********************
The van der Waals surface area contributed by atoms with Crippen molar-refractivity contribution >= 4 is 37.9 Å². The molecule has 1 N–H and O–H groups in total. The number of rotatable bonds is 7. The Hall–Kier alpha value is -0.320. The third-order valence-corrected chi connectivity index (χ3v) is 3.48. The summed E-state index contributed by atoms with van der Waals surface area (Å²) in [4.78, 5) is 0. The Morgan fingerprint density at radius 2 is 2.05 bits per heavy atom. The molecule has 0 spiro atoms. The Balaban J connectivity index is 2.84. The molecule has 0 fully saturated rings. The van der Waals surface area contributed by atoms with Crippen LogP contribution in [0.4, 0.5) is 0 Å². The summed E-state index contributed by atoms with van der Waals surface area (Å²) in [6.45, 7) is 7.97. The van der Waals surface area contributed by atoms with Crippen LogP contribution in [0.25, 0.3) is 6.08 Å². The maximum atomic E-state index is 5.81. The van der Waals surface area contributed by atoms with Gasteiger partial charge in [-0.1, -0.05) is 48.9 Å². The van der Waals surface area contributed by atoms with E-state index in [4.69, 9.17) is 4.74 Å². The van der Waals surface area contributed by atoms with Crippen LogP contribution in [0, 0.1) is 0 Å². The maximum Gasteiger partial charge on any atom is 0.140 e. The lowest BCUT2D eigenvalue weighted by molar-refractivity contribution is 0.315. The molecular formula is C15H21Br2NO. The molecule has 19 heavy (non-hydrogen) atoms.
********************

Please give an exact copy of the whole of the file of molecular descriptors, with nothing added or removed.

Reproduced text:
The van der Waals surface area contributed by atoms with Crippen molar-refractivity contribution >= 4 is 37.9 Å². The molecule has 1 N–H and O–H groups in total. The number of rotatable bonds is 7. The Hall–Kier alpha value is -0.320. The third-order valence-corrected chi connectivity index (χ3v) is 3.48. The summed E-state index contributed by atoms with van der Waals surface area (Å²) in [4.78, 5) is 0. The Morgan fingerprint density at radius 2 is 2.05 bits per heavy atom. The molecule has 0 spiro atoms. The Balaban J connectivity index is 2.84. The molecule has 0 fully saturated rings. The van der Waals surface area contributed by atoms with Crippen LogP contribution in [0.4, 0.5) is 0 Å². The summed E-state index contributed by atoms with van der Waals surface area (Å²) in [6.45, 7) is 7.97. The van der Waals surface area contributed by atoms with Crippen LogP contribution in [0.25, 0.3) is 6.08 Å². The maximum atomic E-state index is 5.81. The van der Waals surface area contributed by atoms with Gasteiger partial charge in [-0.1, -0.05) is 48.9 Å². The van der Waals surface area contributed by atoms with E-state index in [4.69, 9.17) is 4.74 Å². The van der Waals surface area contributed by atoms with Crippen LogP contribution in [0, 0.1) is 0 Å². The maximum Gasteiger partial charge on any atom is 0.140 e. The lowest BCUT2D eigenvalue weighted by molar-refractivity contribution is 0.315. The molecular formula is C15H21Br2NO. The molecule has 19 heavy (non-hydrogen) atoms.